FIGS. 2 and 3 respectively are perspective views of cassette 10 and valve mechanism 90 as seen from the back side of cassette 10 in FIG. 1. Together FIGS. 2 and 3 illustrate the valving mechanism 90 and its association with cassette housing 20. With specific reference to FIG. 3, it can be seen that valving mechanism 90 comprises a valve body 46 which is preferably made of urethane rubber. Formed onto the cylindrical shaped valve body 46 is an annular groove 48 which is located on the surface 52 of valve body 46 and oriented concentrically with the longitudinal axis of valve body 46. An arcuate partial goove 50, which is axially spaced from annular groove 48 and substantially parallel to annular groove 48, is also formed onto the surface 52 of valve body 46.
As seen in FIG. 3, valve body 46 is substantially a hollow cylinder defining an axial bore 54 having radially spaced recesses 56a, b and c therein. An insert 58 having a barrel 60 and splines 62a, b and c disposed longitudinally thereon is adapted to matingly engage with bore 54 of valve body 46 so that splines 62a, b and c are respectively seated into recesses 56a, b and c to allow for simultaneous rotation of the valve body 46 with the insert 58. A shoulder 70 on insert 58 describes the rim of a cavity 66. Diametrically positioned within the cavity 66 are flanges 68a and 68b. Opposite shoulder 70 on barrel 60 is an end 64 which is engageable with the hollow 72 on button 74.
Referring to FIGS. 2 and 3, it can be appreciated that valving mechanism 90 is assembled and associated with housing 20 in the following manner. Barrel 60 is inserted into bore 54 of valve body 46 and this combination is inserted into well 76 of housing 20. End 64 is then snapped into engagement with the hollow 72 of button 74 to retain valve mechanism 90 in housing 20. Further, as seen in FIG. 2, valving mechanism 90 is disposed in housing 20 of the present invention for association with other elements of housing 20 in a manner to be subsequently discussed. Preferably, housing 20 is made of a polypropylene in a manner well known in the pertinent art.
By cross referencing FIG. 4 and FIG. 7, it can be appreciated that valve mechanism 90, when disposed within well 76 of housing 20, is free to reciprocate longitudinally along the axis of well 76 and to rotate about the longitudinal axis of well 76. During such movement, surface 52 of valve body 46 remains in fluid sealing engagement with the surface 78 of well 76. As will be appreciated by the skilled artisan, the integrity of fluid flow through cassette 10 is maintained by the fluid sealing engagement between surface 52 of valve body 46 and surface 78 of well 76 regardless whether valve mechanism 90 is mobile or stationary. Though this sealing engagement alone is normally sufficient to provide a bacterial seal for the fluid flow, as seen in FIGS. 4 and 7, cover 82 may also be associated with button 74 and housing 20 in a manner well known in the pertinent art to provide additional protection to the fluid paths through cassette 10.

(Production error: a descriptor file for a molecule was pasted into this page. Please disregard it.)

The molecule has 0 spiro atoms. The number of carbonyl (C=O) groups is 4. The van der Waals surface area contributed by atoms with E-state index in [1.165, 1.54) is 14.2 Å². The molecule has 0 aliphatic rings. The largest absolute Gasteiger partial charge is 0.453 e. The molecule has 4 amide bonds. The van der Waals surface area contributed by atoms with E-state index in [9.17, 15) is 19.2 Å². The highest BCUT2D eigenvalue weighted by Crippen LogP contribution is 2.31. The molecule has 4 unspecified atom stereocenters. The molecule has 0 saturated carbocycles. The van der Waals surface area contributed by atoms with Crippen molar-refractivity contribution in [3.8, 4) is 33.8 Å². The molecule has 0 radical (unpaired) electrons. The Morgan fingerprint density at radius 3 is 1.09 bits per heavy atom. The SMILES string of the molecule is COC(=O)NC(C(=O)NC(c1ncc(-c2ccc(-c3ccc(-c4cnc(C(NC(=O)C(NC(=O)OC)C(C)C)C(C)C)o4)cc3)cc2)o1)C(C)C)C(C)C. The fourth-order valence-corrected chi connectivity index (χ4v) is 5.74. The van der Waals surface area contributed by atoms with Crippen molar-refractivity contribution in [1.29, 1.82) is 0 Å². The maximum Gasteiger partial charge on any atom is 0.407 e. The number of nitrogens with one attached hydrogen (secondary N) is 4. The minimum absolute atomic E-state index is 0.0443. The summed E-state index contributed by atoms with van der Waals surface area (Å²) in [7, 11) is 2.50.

As seen in FIG. 4 and FIG. 5, valve body 46 is positioned in well 76 with partial groove 50 aligned for fluid communication between the inlet 16 and pump port 38 of housing 20 through partial groove 50. In FIG. 6, valve body 46 is shown in the same longitudinal position with respect to well 76 but it is rotated to bring partial groove 50 into alignment for fluid communication between pump port 38 and outlet 18 through the partial groove 50. As envisioned in the present invention, valve body 46 is reciprocally rotated between its position as shown in FIG. 5 and its position as shown in FIG. 6 to provide for fluid communication into and out of the pump chamber 22 via pump port 38 for the purposes of pumping I.V. fluid through the system. This is the normal mode of operation of the cassette 10 with a pump 100.
Referring now to FIG. 7, it will be appreciated that valve body 46 can be longitudinally displaced within the well 76 to align annular groove 48 with inlet 16 and outlet 18. This relocation of valve body 46 within the well 76 of housing 20 is accomplished by an urging against button 74. As will be readily appreciated, this can be done manually. By cross referencing FIG. 7 with FIG. 8, it can be further appreciated that with valve body 46 aligned in well 76 as is best shown in FIG. 7, annular groove 48 permits fluid communication simultaneously between inlet 16, outlet 18 and pump port 38 via a fluid pathway which is best seen in FIG. 8.
It should be further appreciated by the skilled artisan that the orientation of valve body 46 as shown in FIGS. 7 and 11 can only be accomplished when cassette 10 has been disengaged from pump 100. This is so because engagement of cassette 10 with pump 100 causes front plate 32 to urge against shoulder 70 of valve mechanism 90 and thereby urge valve body 46 into the position relative to well 76 of housing 20 as substantially shown in FIGS. 4 and 10. It is only when there is disengagement of cassette 10 from pump 100 that button 74 can be depressed to align valve body 46 with housing 20 as substantially shown in FIGS. 7 and 11 to permit fluid flow from inlet 16 directly to outlet 18 via a route such as is shown substantially in FIG. 8.
In an alternate embodiment of the present invention, the valving mechanism 90 is as substantially shown in FIG. 7. In all important aspects, the alternate embodiment is similar to the preferred embodiment with the principal exception that annular groove 48 has been eliminated. As best seen in FIG. 9, valve body 46 of the alternate embodiment is formed only with a partial groove 50. In lieu of annular groove 48, a space is formed between valve body 46 and a washer 80. As best seen in FIG. 9, washer 80 is disposed around button 74 for fluid sealing engagement with surface 78 when valving mechanism 90 is disposed in well 76. In the alternate embodiment, upon disengagement of cassette 10 from the pump 100, depression of the button 74 moves the partial groove 50 out of alignment with pump port 38 and inlet 16 or outlet 18 and displaces valve body 46 into the position shown in FIG. 11. With valve body 46 in this position, fluid is allowed to flow around valve body 46 and into well 76 of housing 20 for direct fluid communication through the well 76 from inlet 16 to outlet 18.